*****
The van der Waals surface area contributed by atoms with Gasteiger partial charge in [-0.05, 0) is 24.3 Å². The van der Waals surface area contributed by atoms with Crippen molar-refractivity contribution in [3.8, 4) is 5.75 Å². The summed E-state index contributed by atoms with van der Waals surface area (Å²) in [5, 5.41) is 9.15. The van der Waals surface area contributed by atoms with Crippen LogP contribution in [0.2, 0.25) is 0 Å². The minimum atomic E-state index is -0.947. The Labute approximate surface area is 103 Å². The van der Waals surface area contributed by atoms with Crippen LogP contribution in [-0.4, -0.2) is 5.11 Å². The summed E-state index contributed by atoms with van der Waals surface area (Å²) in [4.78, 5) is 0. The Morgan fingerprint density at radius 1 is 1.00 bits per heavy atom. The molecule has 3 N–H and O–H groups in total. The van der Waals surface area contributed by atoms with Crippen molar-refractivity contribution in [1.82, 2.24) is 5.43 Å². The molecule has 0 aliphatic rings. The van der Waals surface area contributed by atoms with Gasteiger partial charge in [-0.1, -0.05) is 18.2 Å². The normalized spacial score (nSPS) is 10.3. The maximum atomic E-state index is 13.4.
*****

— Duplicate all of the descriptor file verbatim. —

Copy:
The van der Waals surface area contributed by atoms with Gasteiger partial charge in [-0.05, 0) is 24.3 Å². The van der Waals surface area contributed by atoms with Crippen molar-refractivity contribution in [3.8, 4) is 5.75 Å². The summed E-state index contributed by atoms with van der Waals surface area (Å²) in [5, 5.41) is 9.15. The van der Waals surface area contributed by atoms with Crippen LogP contribution in [0.2, 0.25) is 0 Å². The minimum atomic E-state index is -0.947. The Labute approximate surface area is 103 Å². The van der Waals surface area contributed by atoms with Crippen LogP contribution in [-0.4, -0.2) is 5.11 Å². The summed E-state index contributed by atoms with van der Waals surface area (Å²) in [4.78, 5) is 0. The Morgan fingerprint density at radius 1 is 1.00 bits per heavy atom. The molecule has 3 N–H and O–H groups in total. The van der Waals surface area contributed by atoms with Crippen molar-refractivity contribution in [1.82, 2.24) is 5.43 Å². The molecule has 0 aliphatic rings. The van der Waals surface area contributed by atoms with Gasteiger partial charge in [-0.1, -0.05) is 18.2 Å². The normalized spacial score (nSPS) is 10.3. The maximum atomic E-state index is 13.4.